I Am Legend: 10 Awesome Images You’ve Never Seen

Christmas 2007 marked the end of a long, rocky road for the film “I Am Legend”.  The film started development…

Mike Reyes



Christmas 2007 marked the end of a long, rocky road for the film “I Am Legend”.  The film started development in 1995 after Mark Protosevich handed in a radically different draft from the film we finally saw on the screen. In fact, Protosevich had a story more closely resembling that of the original Richard Matheson story (which was a feat in and of itself, considering the property had already been twice adapted with “The Last Man On Earth” and “The Omega Man”), pitting Robert Neville against his original nemesis, Ben Cortman: his neighbor who became a baddie once he was converted. Years later, I Am Legend finally had its day and was met with moderate Box Office success.

Here now are 10 images that you’ve probably never seen before.


1. Ridley Scott’s I Am Legend


In 1997, Sir Ridley Scott was attached to direct the Protosevich draft of the script on behalf of Warner Brothers. What’s more,  Arnold Schwarzenegger was supposed to star as Robert Neville, and the film was supposed to take place in San Francisco during the year 2000. Unfortunately, as things sometimes pan out in the business, this iteration of the project was canned due to budgetary constraints and the then current track record of Scott and Schwarzenegger. Which is a shame, because this draft had a lot of aspects that the book that would later go missing. Pictured above, and in the video included below, is the original makeup work from the legendary Alec Gillis and Tom Woodruff Jr. that were proofs of concept for Sir Ridley’s vision of the “Hemocytes”. (No version of this project would use “vampires” as the villain, and even the subtitles in the finished film refer to these creatures as such.)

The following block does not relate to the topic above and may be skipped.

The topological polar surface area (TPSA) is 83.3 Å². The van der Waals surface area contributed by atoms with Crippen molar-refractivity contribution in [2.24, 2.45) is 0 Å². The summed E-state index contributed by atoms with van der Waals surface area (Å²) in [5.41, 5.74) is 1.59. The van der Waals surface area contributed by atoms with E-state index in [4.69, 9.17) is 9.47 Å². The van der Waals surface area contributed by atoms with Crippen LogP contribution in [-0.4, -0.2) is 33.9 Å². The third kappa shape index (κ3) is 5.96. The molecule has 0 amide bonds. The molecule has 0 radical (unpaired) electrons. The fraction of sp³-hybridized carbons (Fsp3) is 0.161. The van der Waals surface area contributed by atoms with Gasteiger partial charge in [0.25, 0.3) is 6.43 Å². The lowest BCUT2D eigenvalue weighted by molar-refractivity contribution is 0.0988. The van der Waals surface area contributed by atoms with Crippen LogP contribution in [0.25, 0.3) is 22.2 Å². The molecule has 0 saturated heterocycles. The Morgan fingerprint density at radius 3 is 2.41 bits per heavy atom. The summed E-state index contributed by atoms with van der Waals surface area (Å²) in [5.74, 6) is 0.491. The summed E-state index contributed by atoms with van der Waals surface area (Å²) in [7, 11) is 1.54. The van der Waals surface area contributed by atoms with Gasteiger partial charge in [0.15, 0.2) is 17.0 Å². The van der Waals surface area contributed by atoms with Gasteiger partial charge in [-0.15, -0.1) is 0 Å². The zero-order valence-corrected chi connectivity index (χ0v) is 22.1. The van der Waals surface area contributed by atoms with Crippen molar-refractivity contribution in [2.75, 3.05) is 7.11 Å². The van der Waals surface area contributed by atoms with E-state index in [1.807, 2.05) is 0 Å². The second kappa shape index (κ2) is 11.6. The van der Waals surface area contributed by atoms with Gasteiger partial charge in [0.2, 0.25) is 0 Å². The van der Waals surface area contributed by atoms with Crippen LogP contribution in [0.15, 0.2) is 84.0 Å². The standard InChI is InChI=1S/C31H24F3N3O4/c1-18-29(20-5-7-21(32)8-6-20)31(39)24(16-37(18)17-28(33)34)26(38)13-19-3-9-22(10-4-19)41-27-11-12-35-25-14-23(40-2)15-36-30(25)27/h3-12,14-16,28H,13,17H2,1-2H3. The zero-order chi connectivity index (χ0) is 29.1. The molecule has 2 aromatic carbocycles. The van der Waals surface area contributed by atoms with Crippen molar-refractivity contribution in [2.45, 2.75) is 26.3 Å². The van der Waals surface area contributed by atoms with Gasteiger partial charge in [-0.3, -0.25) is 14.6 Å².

After Sir Ridley’s project was dropped, Rob Bowman and Michael Bay were courted over the years to help bring the film to fruition, ultimately landing with director Frances Laurence (of Constantine infamy) and a re-write by Akiva Goldsman after Will Smith had stayed attached to the project after Bay’s departure.